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The thrill of compost
One of the most delightful things about compost is that I can turn a bad meal into gold. Black gold, actually. That’s what compost is, black, sticky, sweet-smelling gold. It’s alchemy.
Anything that you’ve kept too long, overcooked, let wilt, has mold, looks wizened, etc., can be put into the compost bin or pile and will eventually be given new life. Exceptions, of course: no meat or dairy products for various reasons, not the least of which is rummaging animals with acute senses of smell and dexterous paws. But much of what you eat can be turned, like magic, into precious compost. Add dry leaves and grass from time to time for needed carbon and nitrogen. They’re free!
My girlfriend Gaywynn is disgusted by compost. Well, to be precise, she doesn’t like the various larvae or wormy creatures that make their way through and around the decaying and metamorphizing mass. “They becomes flies!” she said as I held up a portion of our compost for her to gaze at, twisty things moving within. “Get that away from me!” I, on the other hand, stick my nose right next to it, practically kissing the larvae. “You beautiful things, you! Work your magic!” I croon.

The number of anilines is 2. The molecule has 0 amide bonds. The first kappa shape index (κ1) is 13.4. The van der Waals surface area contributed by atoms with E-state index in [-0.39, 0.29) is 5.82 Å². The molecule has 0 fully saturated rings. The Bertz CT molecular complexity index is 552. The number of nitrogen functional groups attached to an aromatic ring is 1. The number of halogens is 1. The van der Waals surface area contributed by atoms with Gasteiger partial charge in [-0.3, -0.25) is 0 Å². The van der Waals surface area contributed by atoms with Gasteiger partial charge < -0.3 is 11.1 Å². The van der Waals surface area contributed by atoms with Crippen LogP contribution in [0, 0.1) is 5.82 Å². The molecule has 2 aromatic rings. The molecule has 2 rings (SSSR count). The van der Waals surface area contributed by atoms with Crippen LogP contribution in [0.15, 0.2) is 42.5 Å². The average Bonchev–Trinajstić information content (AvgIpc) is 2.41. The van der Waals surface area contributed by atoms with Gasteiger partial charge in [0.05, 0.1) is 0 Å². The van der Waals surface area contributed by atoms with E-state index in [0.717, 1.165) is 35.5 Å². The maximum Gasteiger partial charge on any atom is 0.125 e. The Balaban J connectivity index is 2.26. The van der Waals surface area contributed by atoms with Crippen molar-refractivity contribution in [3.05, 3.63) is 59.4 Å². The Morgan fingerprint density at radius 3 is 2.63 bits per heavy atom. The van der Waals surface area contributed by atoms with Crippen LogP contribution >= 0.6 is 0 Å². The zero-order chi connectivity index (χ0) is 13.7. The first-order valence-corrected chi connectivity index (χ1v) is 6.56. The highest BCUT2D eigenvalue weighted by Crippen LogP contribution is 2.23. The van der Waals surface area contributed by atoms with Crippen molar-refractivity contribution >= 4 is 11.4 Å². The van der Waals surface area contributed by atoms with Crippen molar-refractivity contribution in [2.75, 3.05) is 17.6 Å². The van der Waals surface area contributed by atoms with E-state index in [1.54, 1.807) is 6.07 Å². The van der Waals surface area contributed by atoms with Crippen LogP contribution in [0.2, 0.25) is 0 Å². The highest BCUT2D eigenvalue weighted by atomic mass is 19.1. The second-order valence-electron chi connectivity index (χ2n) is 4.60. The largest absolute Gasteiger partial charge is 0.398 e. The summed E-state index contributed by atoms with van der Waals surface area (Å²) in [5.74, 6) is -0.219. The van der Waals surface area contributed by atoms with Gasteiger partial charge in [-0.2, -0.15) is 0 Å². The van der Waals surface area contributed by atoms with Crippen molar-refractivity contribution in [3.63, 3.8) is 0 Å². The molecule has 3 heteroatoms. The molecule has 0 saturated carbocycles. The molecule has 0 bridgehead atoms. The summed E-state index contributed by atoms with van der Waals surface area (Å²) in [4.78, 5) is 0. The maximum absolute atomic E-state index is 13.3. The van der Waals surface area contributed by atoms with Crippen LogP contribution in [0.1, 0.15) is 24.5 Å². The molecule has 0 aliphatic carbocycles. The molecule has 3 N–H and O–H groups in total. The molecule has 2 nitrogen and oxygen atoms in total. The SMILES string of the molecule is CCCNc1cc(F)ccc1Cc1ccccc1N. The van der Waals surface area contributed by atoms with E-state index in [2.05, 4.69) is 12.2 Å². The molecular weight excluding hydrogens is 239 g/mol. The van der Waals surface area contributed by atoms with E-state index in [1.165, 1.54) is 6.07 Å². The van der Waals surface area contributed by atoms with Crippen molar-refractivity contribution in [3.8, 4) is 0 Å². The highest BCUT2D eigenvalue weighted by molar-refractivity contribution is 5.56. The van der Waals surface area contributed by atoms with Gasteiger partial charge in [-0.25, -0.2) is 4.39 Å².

Compost, “improves nutrient retention and delivers needed food for the plants in the form of nitrogen, phosphorus, and potassium,” according to the US Composting Council. Yes, there is a US Composting Council. I like that they call themselves a council. Composting also provides a sense that you’re doing something for our wobbly planet by not increasing the landfill, even on this minuscule scale.
The first compost I “made,” I used in a raised bed garden my girlfriend and I assembled. I bought quite a few bags of soil and then combined it with the first batch of our home-concocted compost. I should have marked it like wine: “Barrel #1, Fall, 2022,” or something like that. Actually, come to think of it, I’m sure different compost produced at different times with different ingredients at different geographical locations looks and smells different with subtle scent distinctions.
My compost here in southern Louisiana has an appealing bouquet with “traces of peach and coffee, enhanced by hints of blueberries and celery, with an after-scent of young russet potato skins, earl gray tea bags and live oak leaves.” I sometimes open the composter just to imbibe the scent of this earthy stuff, much like uncorking a vintage Bordeaux for its perfume. Only it’s a lot cheaper.
In fact, maybe I could become a compost sommelier.
“Can you recommend something to support our leeks and mustard greens?”
“Of course. Since you live in the Midwest, I would go with the Chateau Topeka, ‘01. It’s a limited vintage with strong hints of young carrot peels, shredded red cabbage, organic egg shells, zucchini ends and—this is quite rare—matzah.”
I think I have the nose for it.
Gaywynn and I planted winter vegetables in our raised garden bed, and they’re doing very well. In fact, there was a brief moment when we were planting that I thought: I wish I could be planted in this dark, delicious mix. It looks and smells so damn good.